HomeNewsMedical Cannabis Use in IBD Patients: New Insights

Medical Cannabis Use in IBD Patients: New Insights

Puerto Rico and USA researchers have shed more light on the use of cannabis medicinally among inflammatory bowel disease patients.

Inflammatory bowel disease (IBD) is a term that encompasses a group of chronic, debilitating conditions such as Crohn’s disease (CD) and ulcerative colitis (UC), which affect the gastrointestinal tract.

With no known cure as such, IBD treatments aim to alleviate symptoms and maintain remission, with varying degrees of side effects and success. As the search for effective alternatives continues, some patients have already turned to cannabis for relief. Various research has suggested the anti-inflammatory and pain-relieving properties of cannabis may be beneficial for IBD sufferers.

Among the more recent investigations, researchers from the University of Puerto Rico Medical Sciences Campus, Veterans Affairs Caribbean Health System and Massachusetts General Hospital conducted a study to assess the demographics, prevalence, and perceptions of cannabis use among IBD patients attending an IBD clinic.

Participants completed an anonymous survey during their clinic visit. A total of 162 adults participated in the survey, including 85 males – 77 of which had Crohn’s disease. Of these, 60 (37%) reported using cannabis, with 38 (63%) using it to alleviate their IBD symptoms. Interestingly, 77% of the respondents reported low to moderate knowledge about cannabis, while 15% claimed little to no knowledge.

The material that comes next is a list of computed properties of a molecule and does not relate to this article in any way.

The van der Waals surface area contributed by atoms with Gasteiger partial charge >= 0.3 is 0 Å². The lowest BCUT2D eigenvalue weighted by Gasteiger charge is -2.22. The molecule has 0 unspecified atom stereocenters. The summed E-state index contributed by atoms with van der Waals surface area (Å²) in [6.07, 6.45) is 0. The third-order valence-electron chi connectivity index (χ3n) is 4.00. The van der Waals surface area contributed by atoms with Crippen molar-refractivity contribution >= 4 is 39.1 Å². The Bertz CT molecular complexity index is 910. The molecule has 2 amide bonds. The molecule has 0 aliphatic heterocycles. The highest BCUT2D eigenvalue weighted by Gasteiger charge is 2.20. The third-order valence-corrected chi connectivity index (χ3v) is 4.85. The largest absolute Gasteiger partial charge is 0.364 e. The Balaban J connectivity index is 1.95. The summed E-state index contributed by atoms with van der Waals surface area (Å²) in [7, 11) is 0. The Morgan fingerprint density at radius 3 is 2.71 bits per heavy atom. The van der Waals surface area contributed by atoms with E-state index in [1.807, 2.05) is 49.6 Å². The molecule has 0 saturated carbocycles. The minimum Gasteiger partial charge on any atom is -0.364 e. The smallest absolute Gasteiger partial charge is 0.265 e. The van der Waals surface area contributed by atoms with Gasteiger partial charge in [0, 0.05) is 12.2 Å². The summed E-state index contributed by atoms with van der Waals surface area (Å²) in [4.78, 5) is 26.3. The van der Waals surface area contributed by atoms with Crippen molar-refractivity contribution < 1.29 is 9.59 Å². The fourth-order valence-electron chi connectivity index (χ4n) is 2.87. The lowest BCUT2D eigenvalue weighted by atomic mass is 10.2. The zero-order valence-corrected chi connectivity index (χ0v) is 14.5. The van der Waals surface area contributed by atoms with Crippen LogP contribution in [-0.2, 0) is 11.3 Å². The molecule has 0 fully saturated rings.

Nearly half (48%) of the cannabis users had discussed their use with their physicians. However, a significant 88% of respondents said they would feel comfortable discussing medical cannabis as a treatment option for IBD. Among those who used cannabis to treat their symptoms, a substantial 85.7% reported improvement in their condition.

The results of this study highlight the importance of physicians being aware of the potential role of cannabis in IBD treatment. As a considerable number of patients are using it, often without their physician’s knowledge, it is vital that medical professionals understand the potential benefits and risks of cannabis use for IBD management. This understanding will enable them to offer appropriate guidance and counseling to their patients.

The full study report, published in the International Journal of Environmental Research and Public Health, can be found here.

Here in Australia, a survey a few years ago found a quarter of Australians with inflammatory bowel disease had used medicinal cannabis to ease their symptoms.

Gillian Jalimnson
Gillian Jalimnson is one of Hemp Gazette's staff writers and has been with us since we kicked off in 2015. Gillian sees massive potential for cannabis in areas of health, energy, building and personal care products and is intrigued by the potential for cannabidiol (CBD) as an alternative to conventional treatments. You can contact Gillian here.

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